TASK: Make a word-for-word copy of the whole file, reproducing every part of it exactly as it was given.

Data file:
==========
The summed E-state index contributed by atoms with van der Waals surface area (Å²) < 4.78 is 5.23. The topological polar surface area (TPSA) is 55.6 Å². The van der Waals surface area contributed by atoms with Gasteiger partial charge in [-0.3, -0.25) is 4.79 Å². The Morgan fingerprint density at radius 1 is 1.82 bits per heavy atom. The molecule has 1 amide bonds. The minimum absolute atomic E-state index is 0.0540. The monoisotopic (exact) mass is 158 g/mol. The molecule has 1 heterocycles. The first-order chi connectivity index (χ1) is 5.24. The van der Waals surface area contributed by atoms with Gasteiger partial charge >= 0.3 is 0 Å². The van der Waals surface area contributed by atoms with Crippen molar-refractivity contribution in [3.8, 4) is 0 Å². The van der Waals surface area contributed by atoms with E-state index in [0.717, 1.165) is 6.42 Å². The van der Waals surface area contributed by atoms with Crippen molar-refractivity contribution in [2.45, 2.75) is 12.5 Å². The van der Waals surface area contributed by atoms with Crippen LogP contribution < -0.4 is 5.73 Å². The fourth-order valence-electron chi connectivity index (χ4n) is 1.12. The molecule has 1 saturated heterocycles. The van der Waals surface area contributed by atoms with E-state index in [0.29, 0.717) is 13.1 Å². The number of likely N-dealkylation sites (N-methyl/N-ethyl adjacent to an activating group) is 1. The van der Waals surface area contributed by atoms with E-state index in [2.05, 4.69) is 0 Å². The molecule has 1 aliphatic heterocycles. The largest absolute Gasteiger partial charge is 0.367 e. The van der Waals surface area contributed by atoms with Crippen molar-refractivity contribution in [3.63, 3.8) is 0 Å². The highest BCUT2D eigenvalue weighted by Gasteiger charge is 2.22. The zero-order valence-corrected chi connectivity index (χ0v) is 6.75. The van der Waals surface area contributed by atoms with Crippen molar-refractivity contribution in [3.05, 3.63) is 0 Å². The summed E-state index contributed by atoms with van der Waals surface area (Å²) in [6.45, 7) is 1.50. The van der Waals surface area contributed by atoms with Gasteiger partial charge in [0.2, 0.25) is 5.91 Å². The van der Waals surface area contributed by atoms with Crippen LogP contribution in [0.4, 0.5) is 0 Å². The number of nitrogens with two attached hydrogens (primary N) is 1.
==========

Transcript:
The summed E-state index contributed by atoms with van der Waals surface area (Å²) < 4.78 is 5.23. The topological polar surface area (TPSA) is 55.6 Å². The van der Waals surface area contributed by atoms with Gasteiger partial charge in [-0.3, -0.25) is 4.79 Å². The Morgan fingerprint density at radius 1 is 1.82 bits per heavy atom. The molecule has 1 amide bonds. The minimum absolute atomic E-state index is 0.0540. The monoisotopic (exact) mass is 158 g/mol. The molecule has 1 heterocycles. The first-order chi connectivity index (χ1) is 5.24. The van der Waals surface area contributed by atoms with Gasteiger partial charge >= 0.3 is 0 Å². The van der Waals surface area contributed by atoms with Crippen molar-refractivity contribution in [3.8, 4) is 0 Å². The van der Waals surface area contributed by atoms with E-state index in [0.717, 1.165) is 6.42 Å². The van der Waals surface area contributed by atoms with Crippen molar-refractivity contribution in [2.45, 2.75) is 12.5 Å². The van der Waals surface area contributed by atoms with Crippen LogP contribution < -0.4 is 5.73 Å². The fourth-order valence-electron chi connectivity index (χ4n) is 1.12. The molecule has 1 saturated heterocycles. The van der Waals surface area contributed by atoms with E-state index in [0.29, 0.717) is 13.1 Å². The number of likely N-dealkylation sites (N-methyl/N-ethyl adjacent to an activating group) is 1. The van der Waals surface area contributed by atoms with E-state index in [2.05, 4.69) is 0 Å². The molecule has 1 aliphatic heterocycles. The largest absolute Gasteiger partial charge is 0.367 e. The van der Waals surface area contributed by atoms with Crippen molar-refractivity contribution in [3.63, 3.8) is 0 Å². The highest BCUT2D eigenvalue weighted by Gasteiger charge is 2.22. The zero-order valence-corrected chi connectivity index (χ0v) is 6.75. The van der Waals surface area contributed by atoms with Crippen molar-refractivity contribution in [3.05, 3.63) is 0 Å². The summed E-state index contributed by atoms with van der Waals surface area (Å²) in [6.45, 7) is 1.50. The van der Waals surface area contributed by atoms with Gasteiger partial charge in [0.2, 0.25) is 5.91 Å². The van der Waals surface area contributed by atoms with Crippen LogP contribution in [0.4, 0.5) is 0 Å². The number of nitrogens with two attached hydrogens (primary N) is 1.